During atomization the fuel still remains in liquid form, it's just broken up into small droplets consisting of multiple fuel molecules.
Once this mixture of fuel droplets, and air is inside the cylinder, and a spark occurs do the air molecules gain kinetic energy, then collide into the atomised fuel, and the individual fuel molecules break apart thus turning fuel from a liquid to a gas (vaporisation), then those fuel molecules combines with the air molecule, then combustion occurs? If this turns out to be correct, once the fuel molecule combines with the air molecule, how does combustion occur from there?Does the fuel molecule just rapidly release energy, thus the nearby air molecule start moving rapidly, and push on the piston head to produce power?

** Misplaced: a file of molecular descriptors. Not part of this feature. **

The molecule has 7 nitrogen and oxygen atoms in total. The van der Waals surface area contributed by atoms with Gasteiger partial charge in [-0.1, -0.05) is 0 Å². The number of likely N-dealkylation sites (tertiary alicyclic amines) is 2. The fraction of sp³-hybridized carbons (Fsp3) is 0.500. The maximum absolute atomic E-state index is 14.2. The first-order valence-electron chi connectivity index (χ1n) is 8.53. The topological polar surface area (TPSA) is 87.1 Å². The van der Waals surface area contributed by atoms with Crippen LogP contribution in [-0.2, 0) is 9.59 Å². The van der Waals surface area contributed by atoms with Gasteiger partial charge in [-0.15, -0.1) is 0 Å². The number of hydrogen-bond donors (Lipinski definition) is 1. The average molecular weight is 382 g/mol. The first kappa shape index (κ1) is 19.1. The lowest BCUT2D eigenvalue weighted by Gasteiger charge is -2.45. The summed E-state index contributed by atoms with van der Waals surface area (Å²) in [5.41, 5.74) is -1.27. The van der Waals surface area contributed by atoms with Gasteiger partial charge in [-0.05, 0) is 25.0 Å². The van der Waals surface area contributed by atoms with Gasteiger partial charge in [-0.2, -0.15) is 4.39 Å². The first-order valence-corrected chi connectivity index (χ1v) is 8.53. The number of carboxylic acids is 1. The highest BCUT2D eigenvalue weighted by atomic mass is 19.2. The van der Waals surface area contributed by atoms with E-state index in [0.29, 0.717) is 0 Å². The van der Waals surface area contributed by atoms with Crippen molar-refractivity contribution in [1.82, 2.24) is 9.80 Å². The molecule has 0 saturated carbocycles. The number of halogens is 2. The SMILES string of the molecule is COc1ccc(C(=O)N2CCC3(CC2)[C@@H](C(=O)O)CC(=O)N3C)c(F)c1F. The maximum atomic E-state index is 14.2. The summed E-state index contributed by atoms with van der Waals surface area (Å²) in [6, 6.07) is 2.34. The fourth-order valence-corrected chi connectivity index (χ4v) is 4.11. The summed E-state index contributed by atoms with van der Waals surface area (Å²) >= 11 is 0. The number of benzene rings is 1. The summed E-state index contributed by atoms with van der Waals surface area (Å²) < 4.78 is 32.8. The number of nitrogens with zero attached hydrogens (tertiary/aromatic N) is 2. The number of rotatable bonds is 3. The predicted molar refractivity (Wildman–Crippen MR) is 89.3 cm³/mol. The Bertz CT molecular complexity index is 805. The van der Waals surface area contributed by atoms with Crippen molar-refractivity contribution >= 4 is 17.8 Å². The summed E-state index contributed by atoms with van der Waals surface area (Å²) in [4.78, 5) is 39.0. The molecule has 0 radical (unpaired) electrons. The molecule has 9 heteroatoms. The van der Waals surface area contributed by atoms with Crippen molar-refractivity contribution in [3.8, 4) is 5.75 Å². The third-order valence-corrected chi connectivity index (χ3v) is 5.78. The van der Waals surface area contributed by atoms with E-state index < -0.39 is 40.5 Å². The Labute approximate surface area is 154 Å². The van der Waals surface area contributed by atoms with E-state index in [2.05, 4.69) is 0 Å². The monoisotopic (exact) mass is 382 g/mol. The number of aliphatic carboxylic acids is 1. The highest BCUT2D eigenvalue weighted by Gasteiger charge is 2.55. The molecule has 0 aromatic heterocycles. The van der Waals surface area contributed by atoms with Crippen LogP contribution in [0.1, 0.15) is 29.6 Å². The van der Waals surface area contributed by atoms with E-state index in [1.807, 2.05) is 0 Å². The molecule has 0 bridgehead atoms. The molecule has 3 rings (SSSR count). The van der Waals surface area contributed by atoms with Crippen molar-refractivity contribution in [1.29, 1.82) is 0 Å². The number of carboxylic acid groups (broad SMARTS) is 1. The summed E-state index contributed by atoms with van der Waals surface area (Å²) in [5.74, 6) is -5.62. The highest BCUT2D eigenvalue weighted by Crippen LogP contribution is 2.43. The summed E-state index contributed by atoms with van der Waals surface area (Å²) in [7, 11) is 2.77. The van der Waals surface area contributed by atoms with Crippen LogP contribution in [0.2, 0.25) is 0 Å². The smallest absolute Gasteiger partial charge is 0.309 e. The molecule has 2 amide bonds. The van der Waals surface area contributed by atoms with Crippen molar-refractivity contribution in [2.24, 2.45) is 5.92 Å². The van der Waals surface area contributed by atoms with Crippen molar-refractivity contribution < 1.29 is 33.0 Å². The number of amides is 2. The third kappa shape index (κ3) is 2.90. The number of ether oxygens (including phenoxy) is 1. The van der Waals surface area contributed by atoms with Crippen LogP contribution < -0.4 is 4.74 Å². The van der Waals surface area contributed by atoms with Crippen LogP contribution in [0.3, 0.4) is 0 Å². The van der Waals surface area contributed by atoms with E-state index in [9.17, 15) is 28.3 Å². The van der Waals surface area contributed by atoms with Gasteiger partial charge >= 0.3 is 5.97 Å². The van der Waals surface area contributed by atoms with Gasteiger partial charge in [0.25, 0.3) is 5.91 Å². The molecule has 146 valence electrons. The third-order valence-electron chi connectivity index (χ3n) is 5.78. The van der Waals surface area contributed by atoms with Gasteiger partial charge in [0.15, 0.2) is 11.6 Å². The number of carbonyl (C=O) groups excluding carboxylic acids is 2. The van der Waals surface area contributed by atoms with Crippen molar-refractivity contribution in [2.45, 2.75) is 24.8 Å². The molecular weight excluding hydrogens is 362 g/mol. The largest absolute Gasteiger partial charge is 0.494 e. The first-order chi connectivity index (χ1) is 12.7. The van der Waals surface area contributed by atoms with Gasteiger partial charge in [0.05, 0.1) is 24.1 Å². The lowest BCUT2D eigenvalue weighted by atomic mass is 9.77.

As stated above, I'm explaining how I see the process occurring, but I'm not exactly sure I'm correct. I'm just confused on how molecules actually perform during this process. I'm trying grasp a better understanding overall on how scenarios like cold starting, or running too rich or lean can affect combustion on a molecular level.
Any help is appreciated, thank you.